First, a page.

How will departments be selected for elimination?
We are following a process prescribed by our bylaws that allows for consultation across campus. By the end of April, we expect a review committee to deliver a prioritized set of recommendations for program elimination and other savings or revenue-enhancing measures. Those recommendations will be reviewed by the deans and vice presidents, our student governance groups, and the Faculty Senate before we make final recommendations to the Board of Regents.
As a starting point, we identified the 20 programs that have the highest costs per student to administer. This list is scary. It contains some well-regarded programs that are key to this state's future development. In general, these programs cost more to operate than UNLV receives through state and tuition dollars. While eliminating low-cost programs is another option, cutting them would affect many more students while doing little to fill UNLV's budget hole.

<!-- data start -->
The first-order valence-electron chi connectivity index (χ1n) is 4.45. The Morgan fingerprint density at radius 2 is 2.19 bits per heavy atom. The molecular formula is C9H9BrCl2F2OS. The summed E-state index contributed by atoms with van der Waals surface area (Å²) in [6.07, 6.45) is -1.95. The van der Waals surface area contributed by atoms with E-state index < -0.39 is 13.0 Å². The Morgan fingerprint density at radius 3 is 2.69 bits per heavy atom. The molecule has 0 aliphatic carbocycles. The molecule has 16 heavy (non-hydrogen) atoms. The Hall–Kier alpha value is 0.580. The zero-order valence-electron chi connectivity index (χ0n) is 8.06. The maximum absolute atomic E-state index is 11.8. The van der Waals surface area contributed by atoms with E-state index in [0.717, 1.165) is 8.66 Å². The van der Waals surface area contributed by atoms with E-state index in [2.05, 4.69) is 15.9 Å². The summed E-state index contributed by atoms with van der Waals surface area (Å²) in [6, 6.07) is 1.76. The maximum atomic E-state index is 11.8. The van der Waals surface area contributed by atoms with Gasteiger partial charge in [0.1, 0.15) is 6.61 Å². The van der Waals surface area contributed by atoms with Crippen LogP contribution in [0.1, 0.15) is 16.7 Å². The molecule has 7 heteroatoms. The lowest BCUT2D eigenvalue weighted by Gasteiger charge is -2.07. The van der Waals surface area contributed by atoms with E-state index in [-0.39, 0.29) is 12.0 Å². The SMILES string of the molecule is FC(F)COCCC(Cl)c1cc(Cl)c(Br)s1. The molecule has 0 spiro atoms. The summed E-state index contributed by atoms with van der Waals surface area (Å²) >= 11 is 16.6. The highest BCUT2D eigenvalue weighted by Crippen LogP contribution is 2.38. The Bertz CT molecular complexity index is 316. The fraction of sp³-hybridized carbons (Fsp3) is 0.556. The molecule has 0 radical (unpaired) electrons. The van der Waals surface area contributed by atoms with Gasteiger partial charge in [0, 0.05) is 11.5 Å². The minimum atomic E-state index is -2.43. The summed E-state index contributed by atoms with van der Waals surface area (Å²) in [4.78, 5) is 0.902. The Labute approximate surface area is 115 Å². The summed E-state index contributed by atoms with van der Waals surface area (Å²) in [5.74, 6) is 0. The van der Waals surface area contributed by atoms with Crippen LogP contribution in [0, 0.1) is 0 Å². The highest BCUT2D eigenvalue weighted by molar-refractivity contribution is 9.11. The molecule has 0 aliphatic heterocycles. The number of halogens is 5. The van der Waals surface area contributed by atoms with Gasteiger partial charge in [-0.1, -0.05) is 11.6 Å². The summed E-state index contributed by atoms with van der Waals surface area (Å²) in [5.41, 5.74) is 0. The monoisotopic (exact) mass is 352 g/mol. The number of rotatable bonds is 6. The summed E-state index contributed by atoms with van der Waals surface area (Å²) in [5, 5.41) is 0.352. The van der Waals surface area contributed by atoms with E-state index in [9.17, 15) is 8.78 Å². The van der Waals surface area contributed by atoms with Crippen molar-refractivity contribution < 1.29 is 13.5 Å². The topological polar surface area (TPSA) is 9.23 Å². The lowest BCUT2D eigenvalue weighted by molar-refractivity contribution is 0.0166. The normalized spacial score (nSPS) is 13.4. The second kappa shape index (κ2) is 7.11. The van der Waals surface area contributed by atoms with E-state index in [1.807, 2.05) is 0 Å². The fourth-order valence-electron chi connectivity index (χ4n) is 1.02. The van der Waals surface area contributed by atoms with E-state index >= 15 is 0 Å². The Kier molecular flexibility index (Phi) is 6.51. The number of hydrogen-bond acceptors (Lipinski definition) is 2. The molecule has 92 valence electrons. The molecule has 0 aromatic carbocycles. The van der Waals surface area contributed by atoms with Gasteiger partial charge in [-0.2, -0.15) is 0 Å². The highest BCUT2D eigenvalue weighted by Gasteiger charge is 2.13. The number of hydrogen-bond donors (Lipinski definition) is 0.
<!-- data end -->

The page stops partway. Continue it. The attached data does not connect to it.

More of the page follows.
We now have a shorter list of recommendations for elimination. The review committee is now prioritizing this list based on factors such as the need our state has for graduates in that area, a program's national ranking, and how we might serve affected students through other departments.
The budget crisis has caused a lot of turmoil both on and off campus. What we all must focus on now is how we can provide a strong education to our students and pursue scholarly growth so that we emerge from this as a stronger institution.
What will happen to the students and faculty in the programs to be eliminated?